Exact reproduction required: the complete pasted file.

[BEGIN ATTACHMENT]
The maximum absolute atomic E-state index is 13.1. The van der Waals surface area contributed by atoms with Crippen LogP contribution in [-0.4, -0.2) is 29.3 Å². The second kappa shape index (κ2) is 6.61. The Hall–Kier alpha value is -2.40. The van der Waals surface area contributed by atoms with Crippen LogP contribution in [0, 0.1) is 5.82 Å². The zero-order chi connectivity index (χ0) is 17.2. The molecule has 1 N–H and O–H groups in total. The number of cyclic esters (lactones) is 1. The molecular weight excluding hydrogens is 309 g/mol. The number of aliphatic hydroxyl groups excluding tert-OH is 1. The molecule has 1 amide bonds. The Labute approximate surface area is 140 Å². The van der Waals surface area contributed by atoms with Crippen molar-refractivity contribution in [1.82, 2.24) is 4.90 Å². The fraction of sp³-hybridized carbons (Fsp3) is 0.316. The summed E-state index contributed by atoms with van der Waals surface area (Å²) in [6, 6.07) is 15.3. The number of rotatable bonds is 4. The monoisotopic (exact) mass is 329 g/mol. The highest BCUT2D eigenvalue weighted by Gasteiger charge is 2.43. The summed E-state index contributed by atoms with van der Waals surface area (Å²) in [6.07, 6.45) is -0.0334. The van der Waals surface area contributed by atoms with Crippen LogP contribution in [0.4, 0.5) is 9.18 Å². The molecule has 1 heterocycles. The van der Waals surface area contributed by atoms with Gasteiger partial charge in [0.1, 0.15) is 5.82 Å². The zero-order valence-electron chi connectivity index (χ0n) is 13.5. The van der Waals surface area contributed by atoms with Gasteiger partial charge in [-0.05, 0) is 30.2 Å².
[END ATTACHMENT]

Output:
The maximum absolute atomic E-state index is 13.1. The van der Waals surface area contributed by atoms with Crippen LogP contribution in [-0.4, -0.2) is 29.3 Å². The second kappa shape index (κ2) is 6.61. The Hall–Kier alpha value is -2.40. The van der Waals surface area contributed by atoms with Crippen LogP contribution in [0, 0.1) is 5.82 Å². The zero-order chi connectivity index (χ0) is 17.2. The molecule has 1 N–H and O–H groups in total. The number of cyclic esters (lactones) is 1. The molecular weight excluding hydrogens is 309 g/mol. The number of aliphatic hydroxyl groups excluding tert-OH is 1. The molecule has 1 amide bonds. The Labute approximate surface area is 140 Å². The van der Waals surface area contributed by atoms with Crippen molar-refractivity contribution in [1.82, 2.24) is 4.90 Å². The fraction of sp³-hybridized carbons (Fsp3) is 0.316. The summed E-state index contributed by atoms with van der Waals surface area (Å²) in [6, 6.07) is 15.3. The number of rotatable bonds is 4. The monoisotopic (exact) mass is 329 g/mol. The highest BCUT2D eigenvalue weighted by Gasteiger charge is 2.43. The summed E-state index contributed by atoms with van der Waals surface area (Å²) in [6.07, 6.45) is -0.0334. The van der Waals surface area contributed by atoms with Crippen LogP contribution in [0.4, 0.5) is 9.18 Å². The molecule has 1 heterocycles. The van der Waals surface area contributed by atoms with Gasteiger partial charge in [0.1, 0.15) is 5.82 Å². The zero-order valence-electron chi connectivity index (χ0n) is 13.5. The van der Waals surface area contributed by atoms with Gasteiger partial charge in [-0.05, 0) is 30.2 Å².